For the last 5-10 years I have watched in marvel at the mass conversions in India from Hinduism to Buddhism. It was explained to me that many of the converts are Dalits, (the "untouchables") or members of the lowest caste. I can see why someone who is treated as less-than simply for being born into a certain caste would seek the freedom from caste through Buddhism. Buddhism tells us that we are all equal and interconnected, thus, how can we treat any other being as less than us when they are apart of us? That would be like treating ourselves in the same manner and who wants to see themselves as inferior to others? Another conversion recently took place, which saw 11,000 Hindus and Christians convert to Buddhism:
Express News Service, Jan 25, 2010
Ahmedabad, India -- Cose to 11,000 people, including those from the Koli and Kshatriya communities as well as Christian families, embraced Buddhism at a function in Saijpur Bogha here on Sunday. Buddhist monks from Bhante Pragnyasheel administered the pledges to the new converts. The Ahmedabad district collector, however, said no conversion could be effective unless an official permission was granted.
James: I have read from other conversions that the Hindu dominated government often refuses to acknowledge these conversions away from Hinduism. One Dalit spoke of the demeaning caste system and said, "I have hidden my roots. But often on trains people ask about my background, what my father did, where I am from. When I tell them my caste they stop asking questions. In fact they stop talking to me. Buddhism means I can simply say I am not a Hindu. I do not have a caste." It is a sad irony that the country, which gave birth to Buddhism so often now resists the practice of it today by some of its citizens. However, the trend toward an Indian neo-Buddhism doesn't seem to be slowing down. Seeing how both religions believe in karma, you'd think that the Hindus who behave this way would think twice before speaking ill of those converting to Buddhism and treating them as inferior.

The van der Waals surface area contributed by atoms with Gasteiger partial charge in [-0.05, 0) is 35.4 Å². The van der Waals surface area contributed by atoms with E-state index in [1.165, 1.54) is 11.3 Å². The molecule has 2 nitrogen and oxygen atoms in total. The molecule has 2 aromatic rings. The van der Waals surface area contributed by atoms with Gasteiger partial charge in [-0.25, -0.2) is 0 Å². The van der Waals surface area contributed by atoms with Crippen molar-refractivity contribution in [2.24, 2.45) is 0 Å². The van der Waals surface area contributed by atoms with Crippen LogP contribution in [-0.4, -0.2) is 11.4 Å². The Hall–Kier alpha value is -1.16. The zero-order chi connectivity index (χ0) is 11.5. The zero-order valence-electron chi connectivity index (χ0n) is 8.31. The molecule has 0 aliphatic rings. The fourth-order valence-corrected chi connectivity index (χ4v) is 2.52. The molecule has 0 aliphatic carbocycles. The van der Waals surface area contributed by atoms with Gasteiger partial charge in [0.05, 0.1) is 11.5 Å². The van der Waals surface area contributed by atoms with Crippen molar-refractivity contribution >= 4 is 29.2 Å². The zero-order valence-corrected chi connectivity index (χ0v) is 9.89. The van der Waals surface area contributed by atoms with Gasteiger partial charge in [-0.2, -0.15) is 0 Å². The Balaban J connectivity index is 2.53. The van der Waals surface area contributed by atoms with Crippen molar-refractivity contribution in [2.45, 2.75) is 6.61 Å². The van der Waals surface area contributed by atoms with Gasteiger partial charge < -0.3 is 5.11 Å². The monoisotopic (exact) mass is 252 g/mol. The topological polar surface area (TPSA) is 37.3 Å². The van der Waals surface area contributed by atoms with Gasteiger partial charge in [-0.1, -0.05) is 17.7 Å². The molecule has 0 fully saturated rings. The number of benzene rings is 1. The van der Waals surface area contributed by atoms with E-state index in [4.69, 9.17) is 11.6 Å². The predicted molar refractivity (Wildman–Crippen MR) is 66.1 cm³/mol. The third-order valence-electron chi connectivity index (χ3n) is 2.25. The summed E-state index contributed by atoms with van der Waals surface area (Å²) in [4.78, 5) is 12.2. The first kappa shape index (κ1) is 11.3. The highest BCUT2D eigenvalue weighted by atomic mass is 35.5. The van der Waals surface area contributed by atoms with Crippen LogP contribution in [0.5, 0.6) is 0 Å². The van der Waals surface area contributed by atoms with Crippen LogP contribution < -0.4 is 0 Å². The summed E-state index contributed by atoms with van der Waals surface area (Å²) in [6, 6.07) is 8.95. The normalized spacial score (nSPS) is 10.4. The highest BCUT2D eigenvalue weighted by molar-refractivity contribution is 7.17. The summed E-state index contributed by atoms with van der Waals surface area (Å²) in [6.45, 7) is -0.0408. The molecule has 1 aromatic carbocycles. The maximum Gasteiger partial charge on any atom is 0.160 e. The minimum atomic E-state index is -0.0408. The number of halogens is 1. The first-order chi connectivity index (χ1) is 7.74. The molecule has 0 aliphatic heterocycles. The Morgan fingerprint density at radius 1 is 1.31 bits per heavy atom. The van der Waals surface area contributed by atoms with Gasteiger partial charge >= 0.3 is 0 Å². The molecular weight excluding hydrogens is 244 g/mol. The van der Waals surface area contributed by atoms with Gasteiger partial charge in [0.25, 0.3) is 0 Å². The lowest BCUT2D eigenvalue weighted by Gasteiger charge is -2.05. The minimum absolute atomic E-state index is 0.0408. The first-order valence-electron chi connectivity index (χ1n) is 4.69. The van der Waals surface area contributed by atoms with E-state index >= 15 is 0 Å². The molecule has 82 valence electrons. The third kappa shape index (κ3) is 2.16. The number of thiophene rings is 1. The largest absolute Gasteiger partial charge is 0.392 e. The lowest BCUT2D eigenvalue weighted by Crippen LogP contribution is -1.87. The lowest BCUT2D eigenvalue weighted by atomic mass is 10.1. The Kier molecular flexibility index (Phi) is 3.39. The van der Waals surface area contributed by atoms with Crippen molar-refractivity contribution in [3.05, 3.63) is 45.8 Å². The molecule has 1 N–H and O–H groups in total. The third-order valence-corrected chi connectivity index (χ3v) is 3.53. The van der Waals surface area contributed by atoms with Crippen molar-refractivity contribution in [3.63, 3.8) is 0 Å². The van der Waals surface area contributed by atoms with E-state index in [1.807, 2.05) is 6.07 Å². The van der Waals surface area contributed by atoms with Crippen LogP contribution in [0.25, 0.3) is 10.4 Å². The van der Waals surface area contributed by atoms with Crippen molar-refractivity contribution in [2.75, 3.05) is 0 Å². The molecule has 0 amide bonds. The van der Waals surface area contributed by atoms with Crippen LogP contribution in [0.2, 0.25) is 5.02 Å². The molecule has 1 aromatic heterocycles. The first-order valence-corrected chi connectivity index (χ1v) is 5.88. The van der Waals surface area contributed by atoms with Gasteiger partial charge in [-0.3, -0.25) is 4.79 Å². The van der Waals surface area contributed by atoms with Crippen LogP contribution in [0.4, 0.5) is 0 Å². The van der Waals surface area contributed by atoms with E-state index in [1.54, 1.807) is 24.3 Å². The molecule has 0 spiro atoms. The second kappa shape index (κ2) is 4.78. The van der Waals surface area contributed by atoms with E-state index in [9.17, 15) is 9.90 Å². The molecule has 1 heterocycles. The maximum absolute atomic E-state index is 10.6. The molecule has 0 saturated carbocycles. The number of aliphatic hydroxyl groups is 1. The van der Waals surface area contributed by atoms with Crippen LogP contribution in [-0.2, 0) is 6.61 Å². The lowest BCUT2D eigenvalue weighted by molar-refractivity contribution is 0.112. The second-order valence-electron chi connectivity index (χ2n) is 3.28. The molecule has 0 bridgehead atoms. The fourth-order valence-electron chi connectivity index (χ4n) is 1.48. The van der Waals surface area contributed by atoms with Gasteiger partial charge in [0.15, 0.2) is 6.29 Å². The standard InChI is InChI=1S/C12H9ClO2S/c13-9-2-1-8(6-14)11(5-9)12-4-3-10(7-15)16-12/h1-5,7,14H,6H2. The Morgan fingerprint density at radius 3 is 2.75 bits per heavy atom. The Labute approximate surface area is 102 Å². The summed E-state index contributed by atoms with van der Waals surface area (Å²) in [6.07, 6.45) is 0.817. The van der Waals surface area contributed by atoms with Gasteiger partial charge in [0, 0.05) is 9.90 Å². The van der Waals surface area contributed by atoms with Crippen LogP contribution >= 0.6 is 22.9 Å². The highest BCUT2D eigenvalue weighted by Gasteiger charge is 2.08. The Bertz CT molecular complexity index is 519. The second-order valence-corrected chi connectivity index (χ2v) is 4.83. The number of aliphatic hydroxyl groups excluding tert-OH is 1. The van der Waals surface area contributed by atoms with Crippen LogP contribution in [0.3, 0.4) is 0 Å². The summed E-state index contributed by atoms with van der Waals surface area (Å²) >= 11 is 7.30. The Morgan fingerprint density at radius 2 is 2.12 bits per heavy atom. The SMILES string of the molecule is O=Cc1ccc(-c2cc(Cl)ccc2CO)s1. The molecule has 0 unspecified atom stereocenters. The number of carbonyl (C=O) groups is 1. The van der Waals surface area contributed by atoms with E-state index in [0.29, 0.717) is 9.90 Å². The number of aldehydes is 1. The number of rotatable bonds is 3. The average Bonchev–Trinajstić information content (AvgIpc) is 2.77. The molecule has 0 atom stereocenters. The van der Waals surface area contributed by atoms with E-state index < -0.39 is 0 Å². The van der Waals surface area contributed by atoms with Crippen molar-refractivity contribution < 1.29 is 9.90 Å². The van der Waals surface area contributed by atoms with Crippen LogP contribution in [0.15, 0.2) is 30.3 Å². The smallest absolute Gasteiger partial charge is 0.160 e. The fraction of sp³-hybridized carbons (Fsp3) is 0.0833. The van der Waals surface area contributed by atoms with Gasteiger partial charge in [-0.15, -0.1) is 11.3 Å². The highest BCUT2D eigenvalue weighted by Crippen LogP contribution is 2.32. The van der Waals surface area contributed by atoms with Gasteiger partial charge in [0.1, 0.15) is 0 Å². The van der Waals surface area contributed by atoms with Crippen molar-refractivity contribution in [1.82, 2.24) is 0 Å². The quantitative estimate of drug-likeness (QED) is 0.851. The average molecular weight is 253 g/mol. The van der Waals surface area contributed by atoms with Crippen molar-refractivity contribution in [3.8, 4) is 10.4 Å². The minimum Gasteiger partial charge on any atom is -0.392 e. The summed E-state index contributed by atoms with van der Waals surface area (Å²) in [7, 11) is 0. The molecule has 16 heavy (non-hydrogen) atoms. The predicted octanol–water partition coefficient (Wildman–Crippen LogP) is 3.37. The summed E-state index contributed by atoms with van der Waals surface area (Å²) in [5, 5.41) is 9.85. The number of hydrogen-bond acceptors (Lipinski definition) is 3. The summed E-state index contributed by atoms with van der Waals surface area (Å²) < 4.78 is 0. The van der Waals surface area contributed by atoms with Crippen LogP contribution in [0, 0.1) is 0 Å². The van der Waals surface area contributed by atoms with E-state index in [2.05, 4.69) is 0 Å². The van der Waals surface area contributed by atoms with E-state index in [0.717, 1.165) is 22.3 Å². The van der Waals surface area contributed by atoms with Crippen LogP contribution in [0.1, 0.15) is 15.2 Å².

Let me be clear, however, that I am not condemning the religion of Hinduism. I find it to be a very vibrant, peaceful, enlightening and beneficial religion. I incorporate some Hindu mystical teachings into my Buddhist practice. However, I can not condone the caste system that is still adhered to by many despite it being technically illegal. Nor can I condone the government not recognizing people having the right to convert to Buddhism. In one region of India, Gujarat, the BJP government there amended a law to state that Buddhism and Jainism are simply extensions of Hinduism. Yes, there are many similarities, but also important differences and I find it unsettling that such a huge democracy as India would take such a rigid stance on religious freedom. As well as that so many Hindus resisting such conversions when Hinduism is said to be a religion of religious tolerance and openness.
I have done a fair bit of research into this subject and it seems that in many cases the resistance to Dalits and others converting to Buddhism is because of political views rather than true religious objections. It is my hope that the majority of the Hindus in India are much more tolerant and secular than those who object to Buddhist conversions. Especially when there are so many different expressions within Hinduism. Why tolerate all those variations but not a fellow, Indian born religion of Buddhism? You'd think it would be a more tolerated religion because of its Indian roots, if nothing else.
~Peace to all beings~